Donna S Lundy

University of Miami, كورال غيبلز، فلوريدا, Florida, United States

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Publications (2)3.71 Total impact

  • [show abstract] [hide abstract]
    ABSTRACT: Objective: To describe the speech rehabilitation outcomes of patients undergoing total laryngectomy (TL) in the 21st century.Study Design: Retrospective chart review.Setting: Tertiary academic centerSubjects and Methods: Retrospective review of 167 patients who underwent TL from June 2000 to February 2012. Demographics, disease variables, and surgical factors were reviewed. Primary alaryngeal speech modality, speech outcome, and TEP complication rates were assessed.Results: Overall TEP speech success rate (primary or secondary) was 72%; overall TEP speech success rate for those with primary TEP was 76% and for secondary TEP was 68%. TEP speech success rates at 1st, 2nd, and beyond 2nd year were 75%, 72%, and 70%, respectively. Success rates for primary TL, salvage TL, primary TL with pharyngeal reconstruction, or salvage TL with pharyngeal reconstruction groups were 71%, 72%, 73%, and 71%, respectively. TEP-related complications occurred in 43% of patients, with no difference in complication rates between primary versus salvage TL or primary versus secondary TEP. Of those with complications, TEP success rate was 65%.Conclusion: This study showed TEP speech outcome success rates lower than what has been historically reported. There was no significant difference in TEP speech outcome between primary versus salvage TL or primary versus secondary TEP. Patients with TEP-related complications had TEP speech outcome success rates comparable to those without any complication. TEP may continue to be a superior option as a mode of speech in patients with TL including those undergoing salvage TL.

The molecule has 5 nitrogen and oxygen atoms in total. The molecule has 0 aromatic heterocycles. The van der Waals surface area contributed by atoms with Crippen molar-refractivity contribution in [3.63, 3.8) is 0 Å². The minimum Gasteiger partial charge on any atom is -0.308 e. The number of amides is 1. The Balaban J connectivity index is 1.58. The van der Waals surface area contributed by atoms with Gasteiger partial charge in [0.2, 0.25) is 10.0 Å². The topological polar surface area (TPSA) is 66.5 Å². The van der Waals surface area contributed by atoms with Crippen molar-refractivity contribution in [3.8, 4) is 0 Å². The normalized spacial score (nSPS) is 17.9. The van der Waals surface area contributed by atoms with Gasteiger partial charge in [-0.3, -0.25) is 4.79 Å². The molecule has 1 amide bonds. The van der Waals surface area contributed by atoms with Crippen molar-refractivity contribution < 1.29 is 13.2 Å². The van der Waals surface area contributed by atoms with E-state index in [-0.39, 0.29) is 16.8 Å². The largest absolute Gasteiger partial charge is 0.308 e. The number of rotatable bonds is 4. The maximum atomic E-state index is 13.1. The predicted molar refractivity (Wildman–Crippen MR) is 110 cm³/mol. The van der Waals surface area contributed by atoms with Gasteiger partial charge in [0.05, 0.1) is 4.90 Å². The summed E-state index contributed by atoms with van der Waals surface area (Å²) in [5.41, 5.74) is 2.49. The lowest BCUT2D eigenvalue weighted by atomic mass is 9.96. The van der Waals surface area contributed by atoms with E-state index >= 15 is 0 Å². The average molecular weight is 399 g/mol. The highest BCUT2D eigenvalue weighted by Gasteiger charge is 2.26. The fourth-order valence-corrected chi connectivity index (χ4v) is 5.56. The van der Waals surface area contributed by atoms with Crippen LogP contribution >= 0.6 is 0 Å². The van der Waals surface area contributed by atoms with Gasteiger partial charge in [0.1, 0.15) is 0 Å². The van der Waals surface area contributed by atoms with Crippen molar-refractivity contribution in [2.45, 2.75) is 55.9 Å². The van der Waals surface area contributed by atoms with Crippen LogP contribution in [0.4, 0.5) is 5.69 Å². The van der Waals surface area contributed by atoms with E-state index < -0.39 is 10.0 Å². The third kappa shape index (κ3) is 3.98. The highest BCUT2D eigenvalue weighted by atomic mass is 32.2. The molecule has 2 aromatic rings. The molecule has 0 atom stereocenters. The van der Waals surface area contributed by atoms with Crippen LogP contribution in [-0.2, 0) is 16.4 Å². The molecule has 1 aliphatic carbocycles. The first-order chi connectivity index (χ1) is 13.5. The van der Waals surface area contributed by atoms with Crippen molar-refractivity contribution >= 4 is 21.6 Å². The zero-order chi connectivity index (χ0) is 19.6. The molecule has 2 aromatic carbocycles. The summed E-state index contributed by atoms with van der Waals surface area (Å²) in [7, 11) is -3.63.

The Laryngoscope 04/2014; · 1.98 Impact Factor
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    ABSTRACT: Objective The purpose of this study is to investigate prosthesis size stability over time and determine which factors influence need for change in size. Study Design Retrospective chart review. Setting Teaching hospital. Subjects and Methods Retrospective chart review was performed on all individuals who had previously undergone total laryngectomy and tracheoesophageal puncture and had a minimum of 3 years of consistent and consecutive follow-up data after their prosthesis was initially placed. Data reviewed included demographic variables of age at time of tracheoesophageal puncture, ethnicity, and sex. Results Fifty patients were identified who met criteria for study inclusion with a mean age of 64.7 years (range, 43-86 years) with 41 (82%) men and 9 (18%) women. Surgical management was equally divided between those who underwent total laryngectomy (n = 25) as primary treatment vs those who had salvage laryngectomy (n = 25) for persistent or recurrent disease. Prosthesis size was stable, with no change in diameter or length, in only 5 (10%) patients and unstable in 45 (90%), as they were changed at least once. The only factor that demonstrated statistical significance was sex (Fisher exact test = 0.035), with women being more likely to have a stable prosthesis size over time. Conclusions The results of this study demonstrate that 90% of patients who underwent total laryngectomy and tracheoesophageal puncture required a change in their prosthesis size beyond the first 3 months of expected healing. These results support the need for continual reassessment of the fistula tract when changing the prosthesis to ensure appropriate fit.
    Otolaryngology Head and Neck Surgery 05/2012; 147(5):885-8. · 1.73 Impact Factor

Publication Stats

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3.71 Total Impact Points

Institutions

  • 2014
    • University of Miami
      كورال غيبلز، فلوريدا, Florida, United States
  • 2012
    • University of Miami Miller School of Medicine
      • Department of Otolaryngology
      Miami, FL, United States